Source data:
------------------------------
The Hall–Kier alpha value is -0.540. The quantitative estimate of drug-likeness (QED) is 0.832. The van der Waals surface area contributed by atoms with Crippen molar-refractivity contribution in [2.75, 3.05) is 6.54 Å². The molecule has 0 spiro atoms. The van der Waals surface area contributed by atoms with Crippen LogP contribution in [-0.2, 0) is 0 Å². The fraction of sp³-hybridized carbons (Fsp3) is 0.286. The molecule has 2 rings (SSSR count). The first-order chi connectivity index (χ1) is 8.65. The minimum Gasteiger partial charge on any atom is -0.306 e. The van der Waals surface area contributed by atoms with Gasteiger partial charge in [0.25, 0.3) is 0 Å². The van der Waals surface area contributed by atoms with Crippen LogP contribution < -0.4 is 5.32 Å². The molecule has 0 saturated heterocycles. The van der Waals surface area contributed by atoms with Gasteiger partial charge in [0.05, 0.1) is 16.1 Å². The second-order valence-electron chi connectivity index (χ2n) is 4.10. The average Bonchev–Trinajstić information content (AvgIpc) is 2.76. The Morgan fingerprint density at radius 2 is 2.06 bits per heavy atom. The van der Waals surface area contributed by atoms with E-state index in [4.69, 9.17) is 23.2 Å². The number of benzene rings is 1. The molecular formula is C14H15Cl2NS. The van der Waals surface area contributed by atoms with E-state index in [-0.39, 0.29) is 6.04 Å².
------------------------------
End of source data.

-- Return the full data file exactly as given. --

The Hall–Kier alpha value is -0.540. The quantitative estimate of drug-likeness (QED) is 0.832. The van der Waals surface area contributed by atoms with Crippen molar-refractivity contribution in [2.75, 3.05) is 6.54 Å². The molecule has 0 spiro atoms. The van der Waals surface area contributed by atoms with Crippen LogP contribution in [-0.2, 0) is 0 Å². The fraction of sp³-hybridized carbons (Fsp3) is 0.286. The molecule has 2 rings (SSSR count). The first-order chi connectivity index (χ1) is 8.65. The minimum Gasteiger partial charge on any atom is -0.306 e. The van der Waals surface area contributed by atoms with Gasteiger partial charge in [0.25, 0.3) is 0 Å². The van der Waals surface area contributed by atoms with Crippen LogP contribution < -0.4 is 5.32 Å². The molecule has 0 saturated heterocycles. The van der Waals surface area contributed by atoms with Gasteiger partial charge in [0.05, 0.1) is 16.1 Å². The second-order valence-electron chi connectivity index (χ2n) is 4.10. The average Bonchev–Trinajstić information content (AvgIpc) is 2.76. The Morgan fingerprint density at radius 2 is 2.06 bits per heavy atom. The van der Waals surface area contributed by atoms with E-state index in [4.69, 9.17) is 23.2 Å². The number of benzene rings is 1. The molecular formula is C14H15Cl2NS. The van der Waals surface area contributed by atoms with E-state index in [-0.39, 0.29) is 6.04 Å².